Queen Elizabeth II reigned as New Zealand’s Sovereign (or Head of State) from 6 February 1952 to 9 September 2022. She became Queen at the death of her father, King George VI.
Her 70-year reign covered a period of great social and political change. Throughout these changes, the Queen remained a figure of stability. She was admired for her dignity, graciousness and dedication to service.
On her visit in 1995, the Queen signed into law the Crown’s formal apology to Waikato-Tainui. The apology formed part of the Crown’s first major settlement of historical confiscation (raupatu) claims with Māori.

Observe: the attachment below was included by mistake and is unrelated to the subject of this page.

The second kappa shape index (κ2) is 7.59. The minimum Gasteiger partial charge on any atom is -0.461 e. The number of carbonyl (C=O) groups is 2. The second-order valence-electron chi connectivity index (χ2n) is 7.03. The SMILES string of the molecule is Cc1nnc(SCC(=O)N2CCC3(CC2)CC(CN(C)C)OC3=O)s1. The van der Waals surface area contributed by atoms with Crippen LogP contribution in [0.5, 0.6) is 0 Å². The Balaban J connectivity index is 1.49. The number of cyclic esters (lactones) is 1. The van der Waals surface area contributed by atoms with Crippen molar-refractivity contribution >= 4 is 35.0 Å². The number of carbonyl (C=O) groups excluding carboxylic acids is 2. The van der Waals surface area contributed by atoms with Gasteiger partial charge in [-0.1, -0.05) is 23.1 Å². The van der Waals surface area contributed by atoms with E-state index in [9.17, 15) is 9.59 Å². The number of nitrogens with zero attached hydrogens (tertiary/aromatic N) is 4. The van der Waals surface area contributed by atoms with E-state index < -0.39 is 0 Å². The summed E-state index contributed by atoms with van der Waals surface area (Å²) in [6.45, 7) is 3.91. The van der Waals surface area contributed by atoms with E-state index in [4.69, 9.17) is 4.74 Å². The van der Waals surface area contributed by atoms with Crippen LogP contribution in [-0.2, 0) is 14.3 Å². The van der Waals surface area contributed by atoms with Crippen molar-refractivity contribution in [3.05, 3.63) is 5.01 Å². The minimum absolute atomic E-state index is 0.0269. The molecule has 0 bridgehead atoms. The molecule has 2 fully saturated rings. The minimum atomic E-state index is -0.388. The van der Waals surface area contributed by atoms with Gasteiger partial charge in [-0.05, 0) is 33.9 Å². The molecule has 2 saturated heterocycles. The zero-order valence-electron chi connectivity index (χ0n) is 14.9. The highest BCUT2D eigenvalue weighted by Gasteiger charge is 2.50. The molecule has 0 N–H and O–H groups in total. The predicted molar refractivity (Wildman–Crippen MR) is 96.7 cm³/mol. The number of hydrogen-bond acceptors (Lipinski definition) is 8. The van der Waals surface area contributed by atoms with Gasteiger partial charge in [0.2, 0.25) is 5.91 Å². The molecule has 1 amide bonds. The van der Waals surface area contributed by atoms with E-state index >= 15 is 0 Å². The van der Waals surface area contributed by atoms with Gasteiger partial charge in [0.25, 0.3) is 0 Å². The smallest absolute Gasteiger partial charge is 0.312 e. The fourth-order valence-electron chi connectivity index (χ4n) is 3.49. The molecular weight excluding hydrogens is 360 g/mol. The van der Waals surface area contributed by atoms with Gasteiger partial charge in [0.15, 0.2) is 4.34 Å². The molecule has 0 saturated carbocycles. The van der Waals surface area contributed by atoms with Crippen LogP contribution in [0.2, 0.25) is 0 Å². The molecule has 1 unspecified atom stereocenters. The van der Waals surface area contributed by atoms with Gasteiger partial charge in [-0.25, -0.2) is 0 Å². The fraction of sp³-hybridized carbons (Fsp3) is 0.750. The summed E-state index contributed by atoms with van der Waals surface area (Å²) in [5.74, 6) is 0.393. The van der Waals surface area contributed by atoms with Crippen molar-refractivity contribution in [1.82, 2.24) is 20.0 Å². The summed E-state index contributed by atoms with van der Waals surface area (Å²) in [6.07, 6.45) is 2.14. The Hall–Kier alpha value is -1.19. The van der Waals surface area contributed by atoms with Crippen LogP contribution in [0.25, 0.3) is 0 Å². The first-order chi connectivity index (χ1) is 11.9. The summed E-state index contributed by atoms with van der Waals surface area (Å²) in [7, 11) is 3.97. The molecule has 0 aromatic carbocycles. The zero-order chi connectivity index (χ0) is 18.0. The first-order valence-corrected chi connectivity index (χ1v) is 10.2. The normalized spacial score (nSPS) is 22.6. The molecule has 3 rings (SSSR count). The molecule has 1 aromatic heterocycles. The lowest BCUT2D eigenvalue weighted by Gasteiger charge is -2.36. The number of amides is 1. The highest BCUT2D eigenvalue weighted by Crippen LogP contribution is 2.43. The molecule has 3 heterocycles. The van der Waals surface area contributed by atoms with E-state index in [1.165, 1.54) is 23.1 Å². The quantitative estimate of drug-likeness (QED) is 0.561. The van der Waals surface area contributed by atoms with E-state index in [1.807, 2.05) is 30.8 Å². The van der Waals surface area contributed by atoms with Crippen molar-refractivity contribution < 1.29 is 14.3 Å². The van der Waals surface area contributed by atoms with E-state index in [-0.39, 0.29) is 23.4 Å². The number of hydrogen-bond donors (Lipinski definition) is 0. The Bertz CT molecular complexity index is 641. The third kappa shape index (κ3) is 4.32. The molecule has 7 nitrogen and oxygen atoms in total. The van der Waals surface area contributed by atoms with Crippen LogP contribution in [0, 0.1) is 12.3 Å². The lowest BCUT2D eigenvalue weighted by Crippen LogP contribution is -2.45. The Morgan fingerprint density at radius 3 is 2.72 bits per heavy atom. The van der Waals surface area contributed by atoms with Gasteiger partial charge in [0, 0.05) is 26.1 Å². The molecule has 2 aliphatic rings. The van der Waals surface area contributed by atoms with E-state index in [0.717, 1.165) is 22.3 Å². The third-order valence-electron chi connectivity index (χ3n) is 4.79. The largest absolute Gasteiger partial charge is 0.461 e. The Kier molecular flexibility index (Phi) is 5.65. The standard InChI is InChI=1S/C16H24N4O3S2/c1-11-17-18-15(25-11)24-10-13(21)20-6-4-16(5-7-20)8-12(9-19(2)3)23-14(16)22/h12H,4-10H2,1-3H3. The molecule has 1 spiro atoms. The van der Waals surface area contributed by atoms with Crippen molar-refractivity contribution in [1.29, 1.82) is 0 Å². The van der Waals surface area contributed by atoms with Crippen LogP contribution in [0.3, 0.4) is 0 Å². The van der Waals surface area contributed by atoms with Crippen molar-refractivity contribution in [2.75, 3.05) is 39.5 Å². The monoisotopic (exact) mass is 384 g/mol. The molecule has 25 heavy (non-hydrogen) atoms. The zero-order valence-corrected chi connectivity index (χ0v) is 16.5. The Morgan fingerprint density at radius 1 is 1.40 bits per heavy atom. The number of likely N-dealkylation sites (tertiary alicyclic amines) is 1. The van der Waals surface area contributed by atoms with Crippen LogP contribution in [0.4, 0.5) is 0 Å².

The last visit Queen Elizabeth II made to New Zealand was in 2002 as part of her Golden (50th) Jubilee celebrations.
The Queen was patron of many charities and organisations in New Zealand, including the Cancer Society of New Zealand and the Royal Returned and Services’ Association. She was also Captain-General and Colonel-in-Chief of several regiments of the New Zealand Army.
Find out more about the Queen’s life and reign on the Royal Family’s official website
Learn about the Queen’s history with New Zealand on NZHistory